It’ll all be worth it when we get to the Caribbean – this is what we’ve been telling the children for the past six months (well, years actually)…it’s taken six months since leaving our home port to get there, and we will spent about three or four months there before we have to cross the Atlantic again to come home. I am desperately trying to stay focused on the three months or so we will have there, but five days into our outward bound Atlantic passage my head keeps skipping ahead to the time when we will have to do this again – homeward bound. I’ve even found myself daydreaming about when we do this again in the future… I’m sure William and I will at some point, retirement is likely to be spent afloat and I look forward to being able to explore in slower time, without having the pressure of having to be back within a year for jobs and school. But, I must make myself focus on getting everything out of the here and now. The Caribbean is what this whole trip has been about for years in the making. The warm water, tropical climate, underwater life, snorkelling – This is it…but I need to remain psychologically strong on the ocean passages, it’s easy with the exhaustion to feel a bit low and let your mind wander to places you’d rather it didn’t. Look forward to the Caribbean and don’t look past it…
This is an Expedition, it’s meant to be a challenge, it’s about removing yourself from your comfort zone and rising to that challenge.
If it were easy everyone would do it, and if we wanted easy we would have flown to the Caribbean and chartered a boat for a two week holiday like proper grown ups do – we’re not proper grown ups! Us sailors appear to be hard wired slightly differently…
The kids thankfully really don’t seem to mind an ocean passage. Their world shrinks to the size of the 40ft boat and they largely get on with entertaining themselves with relatively minimal input from their sleep deprived parents. They listen to lots of audio books, watch movies, do some art, puzzles, board games, make dens, play tea party’s with the dolls, spend hours happily making up worlds with the little people and plastic animals and cuddly toys on board, do some school work. They’ll sit in the cockpit and just get hypnotised by the ocean or watch the dolphin show and laugh at the flying fish…Oh yes, and get annoyed with the proximity of each other and fight, shout, scream and slam doors – pretty normal really.
For me, the lush reward of the ocean crossing is the richness and sensory overload of landfall, after the relative simple isolation and monotony of the sea. Exploring a new island, culture, history, food, people and language after an ocean passage is what it’s all about. I’m at heart a traveller or an adventurer and I choose sailing as my mode of transport. This is an experience that cannot be replicated by any other vehicle. There is something very humbling, gratifying and satisfactory seeing your landfall emerge on the horizon after two weeks or more at sea, knowing that you’ve got there under your own steam – nobody’s done that for you. There’s an excitement that ripples through the boat when the grey speck in the distance is first spotted – ‘Land Ahoy!’, the grey speck gradually looms into a shape you recognise as you approach your long awaited destination. And way before you’re ready to drop anchor you can smell the approaching land, just like you can smell the salt of the sea when you’re going to the sea side, except land is sweet, warm, earthy and slightly like…compost.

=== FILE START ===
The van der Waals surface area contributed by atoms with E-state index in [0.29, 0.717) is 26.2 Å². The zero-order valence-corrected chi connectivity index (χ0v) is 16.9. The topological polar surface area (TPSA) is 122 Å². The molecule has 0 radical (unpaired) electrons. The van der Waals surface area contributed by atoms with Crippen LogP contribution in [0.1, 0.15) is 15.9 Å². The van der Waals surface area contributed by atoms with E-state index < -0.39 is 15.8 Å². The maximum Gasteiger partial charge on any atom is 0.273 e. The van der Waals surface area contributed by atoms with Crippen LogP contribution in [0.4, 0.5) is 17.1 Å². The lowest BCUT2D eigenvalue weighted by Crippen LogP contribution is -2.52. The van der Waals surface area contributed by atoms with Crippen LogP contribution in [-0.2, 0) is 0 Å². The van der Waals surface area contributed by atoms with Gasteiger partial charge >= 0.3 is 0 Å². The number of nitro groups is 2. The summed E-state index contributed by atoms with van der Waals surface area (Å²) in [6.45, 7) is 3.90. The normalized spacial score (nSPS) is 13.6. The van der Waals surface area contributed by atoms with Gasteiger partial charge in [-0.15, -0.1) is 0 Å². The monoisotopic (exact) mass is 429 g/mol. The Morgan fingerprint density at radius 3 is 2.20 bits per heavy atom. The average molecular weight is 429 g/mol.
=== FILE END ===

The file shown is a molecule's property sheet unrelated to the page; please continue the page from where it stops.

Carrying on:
We’ve taken this year out to give our children the opportunity to grow, learn and explore in the outdoor environment. I think this should be a right of passage for all children. It is important to me that my children see some of the world they are going to inherit. I don’t want this to sound pretentious – Of course they won’t realise any of this until the year is done and dusted and they’re a lot older, at the moment they’re happy with a year off school! But, when they’re older and are able to reflect back on this time, I hope they will be able to see how taking this time as family to explore the globe a little has influenced their choices in life. They are the decision makers of the future – hopefully we as their parents will succeed in giving them the skills to make a difference in life and society, to rise to the challenge and to grow up being the best version of themselves they can possibly be be. Ultimately, I’d like them to just do what makes them happy.
Live each day as if it is your last……Live each day as if it will last forever.